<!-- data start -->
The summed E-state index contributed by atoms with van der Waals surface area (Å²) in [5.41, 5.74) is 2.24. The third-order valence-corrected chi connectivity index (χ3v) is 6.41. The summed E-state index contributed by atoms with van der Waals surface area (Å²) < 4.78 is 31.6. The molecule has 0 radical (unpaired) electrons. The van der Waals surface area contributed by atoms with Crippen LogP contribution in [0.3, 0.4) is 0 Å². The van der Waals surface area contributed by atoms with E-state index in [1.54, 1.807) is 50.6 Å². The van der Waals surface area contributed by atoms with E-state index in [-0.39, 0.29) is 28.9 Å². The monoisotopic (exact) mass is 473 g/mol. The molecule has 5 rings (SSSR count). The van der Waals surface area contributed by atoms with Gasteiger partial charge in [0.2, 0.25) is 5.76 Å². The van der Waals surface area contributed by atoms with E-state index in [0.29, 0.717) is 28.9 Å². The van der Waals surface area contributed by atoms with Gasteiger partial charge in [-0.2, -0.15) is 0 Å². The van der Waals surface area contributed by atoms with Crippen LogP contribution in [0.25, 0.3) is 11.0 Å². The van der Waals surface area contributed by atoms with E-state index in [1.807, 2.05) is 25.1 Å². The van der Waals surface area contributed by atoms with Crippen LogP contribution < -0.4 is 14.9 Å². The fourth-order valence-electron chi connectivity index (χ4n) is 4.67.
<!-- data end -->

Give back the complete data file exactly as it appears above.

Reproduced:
The summed E-state index contributed by atoms with van der Waals surface area (Å²) in [5.41, 5.74) is 2.24. The third-order valence-corrected chi connectivity index (χ3v) is 6.41. The summed E-state index contributed by atoms with van der Waals surface area (Å²) < 4.78 is 31.6. The molecule has 0 radical (unpaired) electrons. The van der Waals surface area contributed by atoms with Crippen LogP contribution in [0.3, 0.4) is 0 Å². The van der Waals surface area contributed by atoms with E-state index in [1.54, 1.807) is 50.6 Å². The van der Waals surface area contributed by atoms with E-state index in [-0.39, 0.29) is 28.9 Å². The monoisotopic (exact) mass is 473 g/mol. The molecule has 5 rings (SSSR count). The van der Waals surface area contributed by atoms with Gasteiger partial charge in [0.2, 0.25) is 5.76 Å². The van der Waals surface area contributed by atoms with E-state index in [0.29, 0.717) is 28.9 Å². The van der Waals surface area contributed by atoms with Gasteiger partial charge in [-0.2, -0.15) is 0 Å². The van der Waals surface area contributed by atoms with Crippen LogP contribution in [0.25, 0.3) is 11.0 Å². The van der Waals surface area contributed by atoms with E-state index in [1.807, 2.05) is 25.1 Å². The van der Waals surface area contributed by atoms with Crippen LogP contribution < -0.4 is 14.9 Å². The fourth-order valence-electron chi connectivity index (χ4n) is 4.67.